The incidence of pneumonia among elderly people is increasing in aged countries, and both pulmonologists and non-pulmonologists treat such patients.Objectives:
The aim of this study was to assess prognostic differences between elderly patients treated by pulmonologists and those treated by non-pulmonologists.Methods:
This study was a retrospective cohort using a propensity score analysis. Patients 65 years of age or over with pneumonia were consecutively included. The propensity score was estimated based on the patient's background and severity of pneumonia. The difference in 30-day and 90-day mortality depending on the attending physician's specialty was analyzed after adjusting for other variables, including the propensity score.Results:
We assessed 68 and 182 patients treated by pulmonologists and non-pulmonologists, respectively. The pulmonologists tended to be in charge of patients with hypoxemia, chronic obstructive pulmonary disease or dementia without aspiration pneumonia or renal dysfunction (area under receiver operating characteristic curve to predict treatment by a pulmonologist according to the propensity score = 0.737, P < 0.001). In the multivariate analysis, white blood count cell (adjusted hazard ratio, 1.000, P = 0.030) and the serum albumin level (0.382, P = 0.001) were associated with 30-day mortality, and a bedridden status (3.000, P = 0.013) and the serum albumin level (0.382, P < 0.001) were associated with 90-day mortality; however, the attending physician's specialty was not associated with these prognoses.Conclusions:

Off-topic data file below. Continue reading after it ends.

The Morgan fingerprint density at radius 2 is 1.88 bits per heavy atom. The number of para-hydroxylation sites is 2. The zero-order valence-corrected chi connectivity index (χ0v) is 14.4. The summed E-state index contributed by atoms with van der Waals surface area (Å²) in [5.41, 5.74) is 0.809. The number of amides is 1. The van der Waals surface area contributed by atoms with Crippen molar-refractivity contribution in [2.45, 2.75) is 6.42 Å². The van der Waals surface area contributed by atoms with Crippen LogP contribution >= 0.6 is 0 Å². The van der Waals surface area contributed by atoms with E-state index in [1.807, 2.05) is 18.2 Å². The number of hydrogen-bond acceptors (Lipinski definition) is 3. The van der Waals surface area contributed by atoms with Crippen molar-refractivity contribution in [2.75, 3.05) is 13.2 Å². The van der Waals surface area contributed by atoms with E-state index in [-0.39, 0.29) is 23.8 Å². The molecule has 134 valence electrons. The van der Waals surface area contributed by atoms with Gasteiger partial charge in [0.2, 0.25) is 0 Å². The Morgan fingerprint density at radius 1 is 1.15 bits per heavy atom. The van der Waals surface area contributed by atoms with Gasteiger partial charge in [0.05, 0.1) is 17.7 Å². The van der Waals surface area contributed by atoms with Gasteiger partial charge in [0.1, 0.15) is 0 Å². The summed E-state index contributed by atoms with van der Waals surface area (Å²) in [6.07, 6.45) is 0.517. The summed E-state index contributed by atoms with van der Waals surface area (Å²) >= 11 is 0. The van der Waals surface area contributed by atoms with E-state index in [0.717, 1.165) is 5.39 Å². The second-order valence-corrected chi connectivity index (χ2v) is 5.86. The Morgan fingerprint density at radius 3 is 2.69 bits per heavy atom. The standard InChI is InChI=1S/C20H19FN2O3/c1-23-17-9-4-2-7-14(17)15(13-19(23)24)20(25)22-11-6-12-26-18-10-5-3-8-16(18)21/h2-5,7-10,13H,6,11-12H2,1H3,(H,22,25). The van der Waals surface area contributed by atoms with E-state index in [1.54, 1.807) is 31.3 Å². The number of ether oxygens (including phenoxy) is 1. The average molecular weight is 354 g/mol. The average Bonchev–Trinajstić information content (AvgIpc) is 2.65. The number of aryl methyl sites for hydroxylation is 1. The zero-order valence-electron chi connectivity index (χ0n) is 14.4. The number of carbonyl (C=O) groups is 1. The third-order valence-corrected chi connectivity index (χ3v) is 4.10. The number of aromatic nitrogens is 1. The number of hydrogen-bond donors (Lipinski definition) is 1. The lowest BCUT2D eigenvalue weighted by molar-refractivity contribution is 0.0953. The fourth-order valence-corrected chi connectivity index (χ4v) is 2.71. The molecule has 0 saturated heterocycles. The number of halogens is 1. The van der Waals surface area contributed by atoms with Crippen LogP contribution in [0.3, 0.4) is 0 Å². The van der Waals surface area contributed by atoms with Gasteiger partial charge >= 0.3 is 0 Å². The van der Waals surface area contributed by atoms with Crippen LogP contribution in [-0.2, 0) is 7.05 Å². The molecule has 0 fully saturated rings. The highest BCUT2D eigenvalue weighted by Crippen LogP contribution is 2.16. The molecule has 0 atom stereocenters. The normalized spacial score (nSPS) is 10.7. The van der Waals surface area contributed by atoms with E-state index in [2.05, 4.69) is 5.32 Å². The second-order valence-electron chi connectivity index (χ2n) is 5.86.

The overall prognosis of pneumonia in elderly patients may not necessarily improve, irrespective of treatment by pulmonologists, and host factors seemed to be associated with mortality.